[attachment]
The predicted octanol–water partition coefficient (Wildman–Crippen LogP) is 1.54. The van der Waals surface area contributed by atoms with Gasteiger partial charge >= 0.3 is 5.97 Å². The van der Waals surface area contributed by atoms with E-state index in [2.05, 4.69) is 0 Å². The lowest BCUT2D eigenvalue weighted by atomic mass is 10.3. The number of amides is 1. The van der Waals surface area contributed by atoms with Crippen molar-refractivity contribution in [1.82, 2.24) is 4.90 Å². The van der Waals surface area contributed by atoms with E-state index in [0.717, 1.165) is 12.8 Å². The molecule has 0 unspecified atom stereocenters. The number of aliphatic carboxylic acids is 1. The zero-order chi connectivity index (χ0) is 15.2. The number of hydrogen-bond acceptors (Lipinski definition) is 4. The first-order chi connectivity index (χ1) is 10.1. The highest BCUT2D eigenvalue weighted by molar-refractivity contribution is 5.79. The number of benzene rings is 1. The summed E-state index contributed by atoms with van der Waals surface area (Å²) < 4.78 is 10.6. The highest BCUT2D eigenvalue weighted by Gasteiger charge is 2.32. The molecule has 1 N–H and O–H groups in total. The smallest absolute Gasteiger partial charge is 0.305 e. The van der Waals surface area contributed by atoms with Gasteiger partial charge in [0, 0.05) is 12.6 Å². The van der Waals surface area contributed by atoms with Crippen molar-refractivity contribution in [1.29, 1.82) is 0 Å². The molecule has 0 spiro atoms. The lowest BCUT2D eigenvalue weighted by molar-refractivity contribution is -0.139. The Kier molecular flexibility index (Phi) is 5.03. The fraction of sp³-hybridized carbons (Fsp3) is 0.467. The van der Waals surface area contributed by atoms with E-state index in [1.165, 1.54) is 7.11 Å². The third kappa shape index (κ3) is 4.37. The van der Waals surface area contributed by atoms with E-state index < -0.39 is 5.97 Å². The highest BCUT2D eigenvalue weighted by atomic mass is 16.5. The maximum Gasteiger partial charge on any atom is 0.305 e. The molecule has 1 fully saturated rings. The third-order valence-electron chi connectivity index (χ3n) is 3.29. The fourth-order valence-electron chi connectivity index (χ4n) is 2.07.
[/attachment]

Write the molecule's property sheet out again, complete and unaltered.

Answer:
The predicted octanol–water partition coefficient (Wildman–Crippen LogP) is 1.54. The van der Waals surface area contributed by atoms with Gasteiger partial charge >= 0.3 is 5.97 Å². The van der Waals surface area contributed by atoms with E-state index in [2.05, 4.69) is 0 Å². The lowest BCUT2D eigenvalue weighted by atomic mass is 10.3. The number of amides is 1. The van der Waals surface area contributed by atoms with Crippen molar-refractivity contribution in [1.82, 2.24) is 4.90 Å². The van der Waals surface area contributed by atoms with E-state index in [0.717, 1.165) is 12.8 Å². The molecule has 0 unspecified atom stereocenters. The number of aliphatic carboxylic acids is 1. The zero-order chi connectivity index (χ0) is 15.2. The number of hydrogen-bond acceptors (Lipinski definition) is 4. The first-order chi connectivity index (χ1) is 10.1. The highest BCUT2D eigenvalue weighted by molar-refractivity contribution is 5.79. The number of benzene rings is 1. The summed E-state index contributed by atoms with van der Waals surface area (Å²) < 4.78 is 10.6. The highest BCUT2D eigenvalue weighted by Gasteiger charge is 2.32. The molecule has 1 N–H and O–H groups in total. The smallest absolute Gasteiger partial charge is 0.305 e. The van der Waals surface area contributed by atoms with Gasteiger partial charge in [0, 0.05) is 12.6 Å². The van der Waals surface area contributed by atoms with Crippen molar-refractivity contribution in [1.29, 1.82) is 0 Å². The molecule has 0 spiro atoms. The lowest BCUT2D eigenvalue weighted by molar-refractivity contribution is -0.139. The Kier molecular flexibility index (Phi) is 5.03. The fraction of sp³-hybridized carbons (Fsp3) is 0.467. The van der Waals surface area contributed by atoms with E-state index in [1.165, 1.54) is 7.11 Å². The third kappa shape index (κ3) is 4.37. The van der Waals surface area contributed by atoms with E-state index < -0.39 is 5.97 Å². The highest BCUT2D eigenvalue weighted by atomic mass is 16.5. The maximum Gasteiger partial charge on any atom is 0.305 e. The molecule has 1 fully saturated rings. The third-order valence-electron chi connectivity index (χ3n) is 3.29. The fourth-order valence-electron chi connectivity index (χ4n) is 2.07.